It is the most colorful, chaotic and life-affirming country in the world – but planning a trip can feel daunting. The best advice is to curb your ambitions. Trying to cover too much ground on a first visit is a mistake. You will get much more out of a leisurely exploration of a small corner, mixing just a few major tourist sites with downtime in villages or wildlife reserves. Nothing evokes the spirit of India more than strolling through a village during the sundown “dust hour” as the cattle make their way home along dirt streets to mud-brick houses bathed in a soft orange glow.
The best time to visit India is from October to March unless you are traveling north into the foothills of the Himalayas when the air is warmer in April and May and the forests full of color.
With a film version of The Jungle Book, based on the work of Rudyard Kipling, one of the giants of English literature, released on the big screen last year, and another version starring Benedict Cumberbatch, Christian Bale, and Cate Blanchett out this year, the world’s biggest democracy has been drawing much attention. Go on the trail of the author’s footsteps in India, from Shimla – the area covered by the author as a young newspaper reporter – to the ever-bustling city of Mumbai, where he was christened at St Thomas Cathedral.
Kerala has supplied the world with spices since antiquity. Its cuisine has absorbed Chinese, Arab and European influences, from the breakfast rice idlis and dosas to the ginger-and-tamarind pickle accompanying its delicate curries and fragrant birianis. Explore the highlights of Kerala on an 12-night Explorer tour with Kuoni, from Cochin to Kumarakom, including a cooking demonstration and meal in a local family home, a tour of a spice garden in Periyar, an overnight cruise on Kerala’s backwaters and lunch at a local working farm which cultivates various ingredients including coconut, nutmeg, cocoa, bananas, peppers and other spices.
A Wild Cats tour, led by wildlife photographer Nick Garbutt, spends five nights in the Tadoba Reserve near Nagpur in northern Maharashtra – a vast open teak forest that gives the best chance of seeing tigers in India. There are reputed to be more than 70 tigers in the reserve which are regularly seen coming to drink at its two lakes and open waterholes. The second half of the trip focuses on the Jawai Hills near Udaipur in Rajasthan where there is a thriving population of leopards. Accommodation is in luxurious safari-style camps in the reserves. Garbutt will also hold photography workshops.
Rajasthan is the cultural centerpiece of India: the homeland of Hindu Rajput princes who fought Mughal sultans and British politicians to preserve their cultural identity. The result is a feast of flamboyant architecture and traditional arts and crafts that give pleasure at every turn. See my full detailed itinerary for the perfect holiday in Rajasthan offering a unique and carefully-tailored tour of some of India’s most fascinating sights. Wild Frontier’s
To cruise along the Brahmaputra River in Assam is to step back in time. Even the teak-decked riverboats are replicas of those used a century ago to bring tea planters and colonial officers into this remote part of north-east India. A particular highlight of Jules Verne’s seven-night cruise is a safari on elephant back through the Kaziranga National Park in search of tiger and rhino. Other treats on the 12-day Assam and the Brahmaputra itinerary include visits to ancient Hindu monasteries, a tea estate, and sightseeing in Kolkata.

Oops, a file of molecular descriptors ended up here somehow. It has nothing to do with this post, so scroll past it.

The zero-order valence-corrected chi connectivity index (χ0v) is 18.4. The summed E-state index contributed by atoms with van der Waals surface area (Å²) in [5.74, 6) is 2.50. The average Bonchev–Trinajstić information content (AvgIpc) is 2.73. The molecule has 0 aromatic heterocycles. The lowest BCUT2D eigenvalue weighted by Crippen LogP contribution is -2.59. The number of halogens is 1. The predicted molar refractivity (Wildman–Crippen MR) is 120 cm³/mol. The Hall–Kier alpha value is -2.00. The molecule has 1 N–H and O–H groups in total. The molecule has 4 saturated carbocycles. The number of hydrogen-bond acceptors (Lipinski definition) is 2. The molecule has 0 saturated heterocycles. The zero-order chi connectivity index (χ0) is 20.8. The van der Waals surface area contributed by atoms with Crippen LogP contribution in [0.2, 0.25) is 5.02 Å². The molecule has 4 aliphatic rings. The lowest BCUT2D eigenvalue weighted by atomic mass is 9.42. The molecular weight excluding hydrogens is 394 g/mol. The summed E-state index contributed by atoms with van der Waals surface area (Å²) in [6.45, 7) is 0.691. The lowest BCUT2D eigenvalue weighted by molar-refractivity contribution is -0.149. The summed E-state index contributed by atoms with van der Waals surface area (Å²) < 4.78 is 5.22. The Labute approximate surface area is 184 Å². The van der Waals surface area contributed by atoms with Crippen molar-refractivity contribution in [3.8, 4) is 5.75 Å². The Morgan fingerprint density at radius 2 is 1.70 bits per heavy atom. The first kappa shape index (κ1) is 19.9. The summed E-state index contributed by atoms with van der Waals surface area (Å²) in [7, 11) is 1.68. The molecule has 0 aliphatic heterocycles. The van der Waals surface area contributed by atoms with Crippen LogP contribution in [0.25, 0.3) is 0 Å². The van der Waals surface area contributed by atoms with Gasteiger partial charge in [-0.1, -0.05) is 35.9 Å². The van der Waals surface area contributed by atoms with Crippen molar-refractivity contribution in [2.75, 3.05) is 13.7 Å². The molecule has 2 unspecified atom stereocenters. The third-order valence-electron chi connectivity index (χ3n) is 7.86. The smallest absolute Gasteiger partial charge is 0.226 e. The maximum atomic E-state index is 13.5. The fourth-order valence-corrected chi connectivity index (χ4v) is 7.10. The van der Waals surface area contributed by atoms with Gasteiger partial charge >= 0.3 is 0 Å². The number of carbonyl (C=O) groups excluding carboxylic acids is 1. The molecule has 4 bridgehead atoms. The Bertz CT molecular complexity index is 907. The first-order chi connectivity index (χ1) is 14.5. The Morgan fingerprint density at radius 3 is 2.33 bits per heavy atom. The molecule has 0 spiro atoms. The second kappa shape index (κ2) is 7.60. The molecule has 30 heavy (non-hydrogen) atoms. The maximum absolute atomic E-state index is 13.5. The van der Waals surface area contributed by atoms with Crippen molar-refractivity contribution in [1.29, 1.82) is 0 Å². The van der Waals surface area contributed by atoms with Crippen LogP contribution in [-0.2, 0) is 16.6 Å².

Indian Railways has one of the largest networks in the world, reaching into every corner of the country. The view through the train window is often far more interesting than that from a car or coach. And there are plenty of opportunities to meet the locals. Transindus has a well-balanced rail tour from Kolkata to Delhi. It includes time in Varanasi and Agra as well as rides on two of India’s famous hill railways up to Darjeeling and Shimla, the location for the Channel 4 drama Indian Summers.
The Hindustan Ambassador, based on the Morris Oxford, was the first car to be made in India in the Fifties and is still a favorite of older taxi drivers. Classic Car Journeys offers self-drive touring holidays using lovingly maintained white Ambassadors to explore the southern states of Kerala and Karnataka. Its Classic Himalaya tour in the north uses modern 4x4s and Enfield Bullet motorcycles. You drive at your own pace, supported by a team of mechanics, and meet up with the rest of the group in the evening at the next hotel.
Village Ways pioneered walking holidays in rural India, working with communities to establish guesthouses and train guides. There’s a choice of five areas for inn-to-inn walks, but the Kingdom of Kumaon is the most scenic. Designed as a tailored experience for a couple or a group of friends, you walk with a guide along gentle trails through terraced farmland and the wooded hills of the Binsar Wildlife Sanctuary in the foothills of the Himalayas. Luggage is carried separately by porters.
Since its founding in 2006 by William Dalrymple and Namita Gokhale, the Jaipur Literature Festival has gone from strength to strength. More than 200 authors and thinkers take part in five days of talks and workshops staged in the grounds of the Diggi Palace Hotel in the heart of Jaipur. There are also concerts featuring contemporary and traditional musicians.
Pedaling along country lanes watching India go about its daily business is a constant pleasure. Adventure tour specialist Explore offers small group cycling adventures in Rajasthan and Kerala. Its Kerala tour is graded easy and offers a diversity of rural rides from the highland coffee and tea plantations, and forest hills to leisurely explorations of coastal communities and unspoiled beaches.